What inflation means for youngsters

The dream of building your own house is “on hold for the time being,” the 27-year-old Osman tells ORF.at. In order to support the parents financially, the construction engineer, who lives in St. Pölten, has taken on the energy costs – the grocery shopping is shared at home. ORF.at also spoke to 18-year-old Mayar from Vienna: She was looking for a part-time job in gastronomy so that she could support her parents if necessary. In her circle of friends, Mayar observes that many of her friends “are now trying to make themselves more financially independent from their parents” so as not to burden the parents even more.

Gerhard Huber, Managing Director of the personnel service provider easystaff for student and part-time jobs, can also confirm that more and more young people are earning something on the side – he reports on a “record year” in terms of registrations and applications in the company’s core target group, the 18 to 30 year olds -year-olds.

ORF.at

In an interview with ORF.at, 18-year-old Mayar talks about inflation

How generations spend their money

The price increases do not affect everyone equally, the differences result from consumer behavior – i.e. preferences and lifestyle – explains economist Sebastian Koch from the Institute for Advanced Studies (IHS). The institute calculated the inflation rate by age group in Austria. It is important to emphasize that the calculations are average considerations for the respective population groups – the “individual inflation rate can vary greatly”, according to the expert.

The graphic below shows the spending shares in the shopping basket by age group – based on the 2019/2020 consumption survey by Statistics Austria. Koch explains: “I have high inflation rates, especially when prices rise in areas with a high share of expenses.” It is rents and expenses for transport that, according to the expert, explain the largest differences between the age groups.

Research shows that young people under 30 rent more in Austria – making them more exposed to rising rents than older generations with a higher home ownership rate. On the other hand, younger people spend less on household energy – which is reflected in age-related inflation rates right now. Younger people tend to spend a little less money on food, but a little more on leisure (such as travel) and dining out.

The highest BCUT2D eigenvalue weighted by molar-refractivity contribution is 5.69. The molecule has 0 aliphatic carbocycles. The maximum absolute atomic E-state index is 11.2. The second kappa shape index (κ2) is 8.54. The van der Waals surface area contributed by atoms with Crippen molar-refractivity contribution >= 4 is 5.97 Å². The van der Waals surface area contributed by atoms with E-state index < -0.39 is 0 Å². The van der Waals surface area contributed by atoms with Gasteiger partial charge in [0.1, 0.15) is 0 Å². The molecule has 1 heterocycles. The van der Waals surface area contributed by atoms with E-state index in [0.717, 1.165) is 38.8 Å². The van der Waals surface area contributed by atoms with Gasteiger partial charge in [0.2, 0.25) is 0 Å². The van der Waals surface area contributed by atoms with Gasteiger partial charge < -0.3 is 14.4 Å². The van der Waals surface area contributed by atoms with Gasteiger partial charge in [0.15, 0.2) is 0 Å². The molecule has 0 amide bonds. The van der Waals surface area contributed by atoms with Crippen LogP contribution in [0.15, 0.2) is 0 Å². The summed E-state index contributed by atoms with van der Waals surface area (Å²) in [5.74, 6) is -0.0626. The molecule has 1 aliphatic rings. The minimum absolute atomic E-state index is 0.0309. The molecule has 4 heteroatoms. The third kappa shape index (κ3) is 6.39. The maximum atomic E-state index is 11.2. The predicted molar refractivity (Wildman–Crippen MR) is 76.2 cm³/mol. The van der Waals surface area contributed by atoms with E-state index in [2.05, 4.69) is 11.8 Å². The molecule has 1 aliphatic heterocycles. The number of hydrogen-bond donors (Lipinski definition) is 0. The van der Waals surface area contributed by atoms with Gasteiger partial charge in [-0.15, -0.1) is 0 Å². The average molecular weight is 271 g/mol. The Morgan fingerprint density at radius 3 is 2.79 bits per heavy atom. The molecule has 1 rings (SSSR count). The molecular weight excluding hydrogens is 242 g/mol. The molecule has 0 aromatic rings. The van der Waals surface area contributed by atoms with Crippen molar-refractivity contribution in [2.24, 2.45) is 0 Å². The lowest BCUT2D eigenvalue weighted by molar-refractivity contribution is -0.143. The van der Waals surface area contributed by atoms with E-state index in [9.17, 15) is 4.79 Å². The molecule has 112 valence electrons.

Students at the limit

In an interview with ORF.at, the 20-year-old student Laura (first name changed by the editors) explains the effects of the price increases on the lives of students. She worries most about the upcoming electricity and gas bills: “I just don’t know how I’ll afford it, that’s a big question mark at the moment.” Bodenkultur Wien (BOKU) studies, works part-time while studying and receives a monthly study grant of 326 euros.

Katharina Weissenböck, social policy officer at the Austrian Students’ Union (ÖH), reports on the tense financial situation of students: In the housing advice service, noticeably more students come with “existential questions” such as “I can no longer afford my apartment”. or “I have an additional payment and don’t know how to pay it,” Weissenböck told ORF.at.

“Calculated poor”

Students from third countries are particularly hard hit, as are those who work alongside their studies and have children. Weissenböck explains: “Already during the pandemic, many students lost their jobs, which meant that many students had to access reserves” and were therefore “not able to react properly to inflation,” says Weissenböck.

Students often live just below the poverty line because they usually have a low income, says social economist Karin Heitzmann, who researches poverty. For example, according to the current EU-SILC data 2021, 13 percent of all people of working age (18 to 64 years) were at risk of poverty – this means they had an equivalent annual per capita income below the at-risk-of-poverty threshold in 2020. If they were not employed and stated that they had been in training for at least six months a year, the rate was 22 percent. According to Heitzmann, it can be assumed that this group includes many students.

Save when living

In view of the current situation, Christian Bartok from the City of Vienna’s tenant help recommends that younger people in particular turn to housing advice centers because “there is often potential for savings in the area of ​​housing”. As part of the free advice and support, the savings potential can be determined by checking rental contracts, utility bills or heating cost bills – if necessary, further mediation can be given to bodies such as housing subsidies and arbitration boards for housing law matters.

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